Wednesday, May 25, 2011

"The Grandfathers" Movie Review

From Sacrifice to Reconciliation, a Young Man Discovers His Heritage in The Grandfathers

The Grandfathers
showcases both the burden and benefit of the Saint family’s legacy. Jesse Saint, Steve’s oldest son and Nate’s grandson, was not raised among the tribe like his father. He struggles to find his place under the weight of the memory of a famous grandfather he never knew and a heroic father he does not fully understand. This will all change after Jesse travels to the jungles of Ecuador with his family and gradually forms a special bond with Mincaye, one of the tribesmen who took part in his grandfather’s murder. Only then will he confront his family’s past and come to terms with his own destiny. And there he will find his place in this story.

The Grandfathers chronicles the personal quest for greater connectedness and significance. It is also a moving tribute to ordinary people living extraordinary lives in extreme situations. Jim Hanon, the film’s director, states, “Forgiveness is an awe-inspiring virtue that seems to have been passed on by the Saint family and is shared by many among the Waodani tribe—both demonstrate a profound capacity for forgiveness and healthy self-healing.”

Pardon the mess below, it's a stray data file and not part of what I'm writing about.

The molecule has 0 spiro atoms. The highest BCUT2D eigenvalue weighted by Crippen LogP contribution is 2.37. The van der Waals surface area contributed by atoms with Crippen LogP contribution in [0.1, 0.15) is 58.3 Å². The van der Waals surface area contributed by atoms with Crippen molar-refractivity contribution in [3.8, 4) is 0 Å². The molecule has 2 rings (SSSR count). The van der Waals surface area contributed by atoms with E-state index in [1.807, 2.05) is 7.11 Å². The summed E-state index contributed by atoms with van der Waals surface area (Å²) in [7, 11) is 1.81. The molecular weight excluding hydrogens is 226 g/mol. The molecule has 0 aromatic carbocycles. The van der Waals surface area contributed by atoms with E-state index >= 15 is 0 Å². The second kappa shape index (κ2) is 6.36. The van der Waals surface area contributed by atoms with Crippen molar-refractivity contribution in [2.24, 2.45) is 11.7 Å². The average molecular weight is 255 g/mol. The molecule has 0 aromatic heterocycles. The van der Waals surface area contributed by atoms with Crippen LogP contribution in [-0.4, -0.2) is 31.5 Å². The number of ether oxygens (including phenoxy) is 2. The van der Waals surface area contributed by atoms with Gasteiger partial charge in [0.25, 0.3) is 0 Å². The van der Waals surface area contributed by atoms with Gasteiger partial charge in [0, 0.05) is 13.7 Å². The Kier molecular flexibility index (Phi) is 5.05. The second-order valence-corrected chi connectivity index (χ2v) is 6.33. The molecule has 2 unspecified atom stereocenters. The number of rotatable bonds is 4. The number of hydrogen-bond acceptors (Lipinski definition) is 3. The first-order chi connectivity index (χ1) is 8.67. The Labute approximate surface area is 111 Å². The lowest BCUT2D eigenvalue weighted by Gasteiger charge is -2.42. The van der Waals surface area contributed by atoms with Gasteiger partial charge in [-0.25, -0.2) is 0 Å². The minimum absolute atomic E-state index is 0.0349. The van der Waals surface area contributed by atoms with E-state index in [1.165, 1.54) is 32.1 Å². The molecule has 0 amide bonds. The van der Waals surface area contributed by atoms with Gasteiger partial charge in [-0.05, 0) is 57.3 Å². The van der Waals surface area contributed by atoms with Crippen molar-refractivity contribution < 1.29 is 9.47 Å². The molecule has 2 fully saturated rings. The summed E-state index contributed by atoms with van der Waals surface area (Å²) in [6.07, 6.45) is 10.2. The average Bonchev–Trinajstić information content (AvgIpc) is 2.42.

Steve Saint consulted with Jim Hanon and Mart Green, EGM’s producer, to help bring the story of his father, Nate, to screen through the feature film End of the Spear and the companion documentary film Beyond the Gates of Splendor. These films trace events leading up to and including the deaths of these men. More than that, they show the impact these events played on the lives of both their survivors and their killers. When the widows and their children went to live among the Waodani—a tribe regarded as the most violent on earth—they became an integral part of an incredible redemptive journey.

The Grandfathers, completes a trilogy produced by EthnoGraphic Media (EGM) that includes End of the Spear and Beyond the Gates of Splendor. These first two films, also from award-winning director Jim Hanon and producer Mart Green, tell the unforgettable and inspiring story of the killing of five missionaries by a stone-age tribe deep in the Amazon jungle. The impact of this tragic event lives on today in families of these slain men as well as among those responsible for their deaths.


This inspirational film has been awarded

The Dove Foundation seal of approval.


This movie is a documentary that had me riveted to the screen. I grew up hearing about Jim Elliot and the missionaries that died with him by the very tribe of people they were trying to help. It always made me sad, but this movie brought that to life. Not so much on their actual deaths (though when those that murdered them talk about what happened afterwards I was in tears) as much as how the love of God caused family members to go minister to the very people that killed the missionaries in the first place. Jesse Saint really opens up and reveals what it is like to live under the expectations of those that heard about his grandfather (Nick Saint, one of the missionaries) and how he became his own man while living among those that killed his own grandfather. A moving story of God's forgiveness that I can't wait to share with my children.

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